United States of ALEC
United States of ALEC Release Year: 2012 Bill Moyers & Company Running Time: 32 minutes Watch it

Unit­ed States of ALEC” is a Moy­ers & Com­pa­ny seg­ment pro­duced in late 2012 but is worth watch­ing even five years lat­er as, sad­ly, not much has changed.

Like many Amer­i­cans, I had nev­er heard of ALEC, the right wing but innocu­ous­ly named Amer­i­can Leg­isla­tive Exchange Coun­cil, until after Trayvon Mar­tin was mur­dered in 2012 and so-called “Stand Your Ground” laws — which his killer George Zim­mer­man used as a defense for shoot­ing him — came under scrutiny.

United States of ALEC
Unit­ed States of ALEC
Release Year: 2012
Bill Moy­ers & Com­pa­ny
Run­ning Time: 32 min­utes
Watch it

ALEC bills itself as a “non­par­ti­san, vol­un­tary mem­ber­ship orga­ni­za­tion of state leg­is­la­tors ded­i­cat­ed to the prin­ci­ples of lim­it­ed gov­ern­ment, free mar­kets and fed­er­al­ism,” and is reg­is­tered as a tax-exempt non­prof­it orga­ni­za­tion with the IRS, since it claims its main mis­sion is education.

How­ev­er, ALEC func­tions much more like a cor­po­rate lob­by­ing group. Or as Wis­con­sin’s Mark Pocan describes it in a clip fea­tured in “Unit­ed States of ALEC”, it is a “cor­po­rate dat­ing ser­vice for lone­ly leg­is­la­tors and cor­po­rate spe­cial inter­ests that even­tu­al­ly the rela­tion­ship cul­mi­nates with some spe­cial inter­est legislation.”

Basi­cal­ly, ALEC is made up of state leg­is­la­tors who can sign up as mem­bers for a small fee, and then they work on “task forces” with “pri­vate sec­tor mem­bers” (mean­ing cor­po­rate lob­by­ists) to cre­ate mod­el leg­is­la­tion that leg­is­la­tors then intro­duce in their state gov­ern­ments. It is no small coin­ci­dence that the “pri­vate sec­tor mem­bers” of these task forces and the com­pa­nies they rep­re­sent stand to ben­e­fit great­ly through the leg­is­la­tion that is passed.

After ALEC came under much-deserved scruti­ny in ear­ly 2012, many cor­po­ra­tions bowed to pub­lic pres­sure and dropped their membership.

How­ev­er, there are plen­ty who still belong, with the poten­tial prof­its and oth­er ben­e­fits of friend­ly leg­is­la­tion appar­ent­ly out­weigh­ing the pub­lic shame.

Much of what ALEC does looks very much like lob­by­ing. Leg­is­la­tors go to meet­ings and sum­mits that ALEC holds in des­ti­na­tion cities through­out the coun­try, where in addi­tion to the work­shops, there are meals and activ­i­ties paid for by cor­po­rate spon­sors. How this does not count as lob­by­ing defies ratio­nal explanation.

Some ALEC crit­ics, like Rep­re­sen­ta­tive Pocan in Wis­con­sin, advo­cate for leg­is­la­tors to have to dis­close their ties to ALEC and to report the val­ue of the gifts they receive through ALEC and their asso­ci­at­ed events, the same way they have to report gifts from lob­by­ists in states like Washington.

The Moy­ers seg­ment notes that Com­mon Cause, an orga­ni­za­tion that pro­motes “open, hon­est, and account­able gov­ern­ment that serves the pub­lic inter­est,” filed a com­plaint with the IRS to revoke ALEC’s non­prof­it state and force them to reg­is­ter as a lob­by group. All I could find on their web­site was an update from 2015 stat­ing that they had sub­mit­ted even fur­ther evi­dence to the IRS to back-up their com­plaint, but unfor­tu­nate­ly I could find noth­ing online to show that these well-doc­u­ment­ed com­plaints have gone anywhere.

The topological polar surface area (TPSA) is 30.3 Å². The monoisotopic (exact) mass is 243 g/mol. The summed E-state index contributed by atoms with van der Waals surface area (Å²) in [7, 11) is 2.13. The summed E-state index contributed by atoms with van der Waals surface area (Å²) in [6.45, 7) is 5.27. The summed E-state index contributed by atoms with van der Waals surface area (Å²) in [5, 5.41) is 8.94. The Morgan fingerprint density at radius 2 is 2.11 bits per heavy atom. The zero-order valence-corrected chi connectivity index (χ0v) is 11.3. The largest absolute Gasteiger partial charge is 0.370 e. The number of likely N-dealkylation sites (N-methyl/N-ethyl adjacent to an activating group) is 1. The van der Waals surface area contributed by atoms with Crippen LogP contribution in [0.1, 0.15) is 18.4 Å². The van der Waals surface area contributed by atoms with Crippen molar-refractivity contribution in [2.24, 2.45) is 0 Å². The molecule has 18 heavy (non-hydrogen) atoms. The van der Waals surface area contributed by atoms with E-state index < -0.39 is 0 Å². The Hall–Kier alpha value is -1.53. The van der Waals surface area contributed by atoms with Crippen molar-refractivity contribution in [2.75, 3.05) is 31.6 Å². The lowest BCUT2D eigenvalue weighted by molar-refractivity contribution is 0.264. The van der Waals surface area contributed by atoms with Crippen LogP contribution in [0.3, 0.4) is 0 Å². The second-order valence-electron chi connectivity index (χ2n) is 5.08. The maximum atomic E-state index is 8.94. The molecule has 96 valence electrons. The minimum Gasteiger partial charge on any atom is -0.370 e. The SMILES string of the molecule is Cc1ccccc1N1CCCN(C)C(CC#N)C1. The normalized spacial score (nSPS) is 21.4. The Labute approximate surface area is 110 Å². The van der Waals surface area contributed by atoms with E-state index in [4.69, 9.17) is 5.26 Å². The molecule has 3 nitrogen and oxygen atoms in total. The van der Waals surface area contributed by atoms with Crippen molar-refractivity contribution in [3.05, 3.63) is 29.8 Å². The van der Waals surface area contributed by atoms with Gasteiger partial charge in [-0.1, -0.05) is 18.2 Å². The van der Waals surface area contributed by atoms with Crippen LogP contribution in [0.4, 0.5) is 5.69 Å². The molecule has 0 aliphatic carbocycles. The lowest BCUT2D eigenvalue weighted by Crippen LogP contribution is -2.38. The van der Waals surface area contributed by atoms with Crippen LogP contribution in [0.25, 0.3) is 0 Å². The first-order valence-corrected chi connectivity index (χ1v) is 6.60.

Per­haps it is in pub­li­ciz­ing and sup­port­ing this effort to revoke their non­prof­it sta­tus, and renew­ing pres­sure on cor­po­rate and leg­isla­tive mem­bers of ALEC, that activists who want to make a dif­fer­ence can have the great­est effect.

Since ALEC does not list their cor­po­rate mem­bers on their site, it is hard to know who exact­ly is cur­rent­ly a mem­ber, but here is the best list that I could find, as com­piled by The Cen­ter for Media and Democ­ra­cy’s Source­Watch.

On the Lead­er­ship page of ALEC’s web­site, they do have some infor­ma­tion on the mem­bers of their Pri­vate Enter­prise Advi­so­ry Coun­cil, includ­ing peo­ple rep­re­sent­ing cor­po­ra­tions such as AT&T, Pfiz­er, Inc. and Koch Com­pa­nies Pub­lic Sec­tor, LLC.

They also list their cur­rent State Chairs, which for Wash­ing­ton are Repub­li­can State Rep­re­sen­ta­tive Matt Shea of the 4th Leg­isla­tive Dis­trict, which includes Spokane Val­ley and most of Mt. Spokane State Park, and Repub­li­can State Sen­a­tor Jan Angel of the 26th LD includ­ing Port Orchard and Gig Harbor.

While ALEC claims to be non­par­ti­san, the vast major­i­ty of their leg­isla­tive mem­bers are Repub­li­cans. I encour­age you to con­tact your state leg­is­la­tors to ask if they are mem­bers of ALEC, and if they are, to encour­age them to leave and to focus on rep­re­sent­ing their con­stituents, not cor­po­rate inter­ests. Watch “Unit­ed States of ALEC” for thir­ty-two min­utes to see why it mat­ters so much to our democracy.

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3 replies on “Documentary Review: “United States of ALEC” remains a timely and informative film”

  1. ALEC is one of the splin­ter groups of the Coun­cil for Nation­al Pol­i­cy which is a secret right wing so called con­ser­v­a­tive group. Many of the mem­bers sup­port pri­va­tiz­ing every­thing pos­si­ble includ­ing schools that are owned by you, the tax­pay­ers. Through pri­va­ti­za­tion, rep­re­sen­ta­tive gov­ern­ment is destroyed. This is tax­a­tion with­out representation.

    Ann Herz­er, Inde­pen­dent Researcher

  2. Took me awhile to under­stand that ALEC is an orga­ni­za­tion, not a per­son. I ini­tial­ly thought the issues dis­cussed here would make great fod­der for a plot to a new show on Net­flix. But non­fic­tion is stranger and more excit­ing now than fiction…

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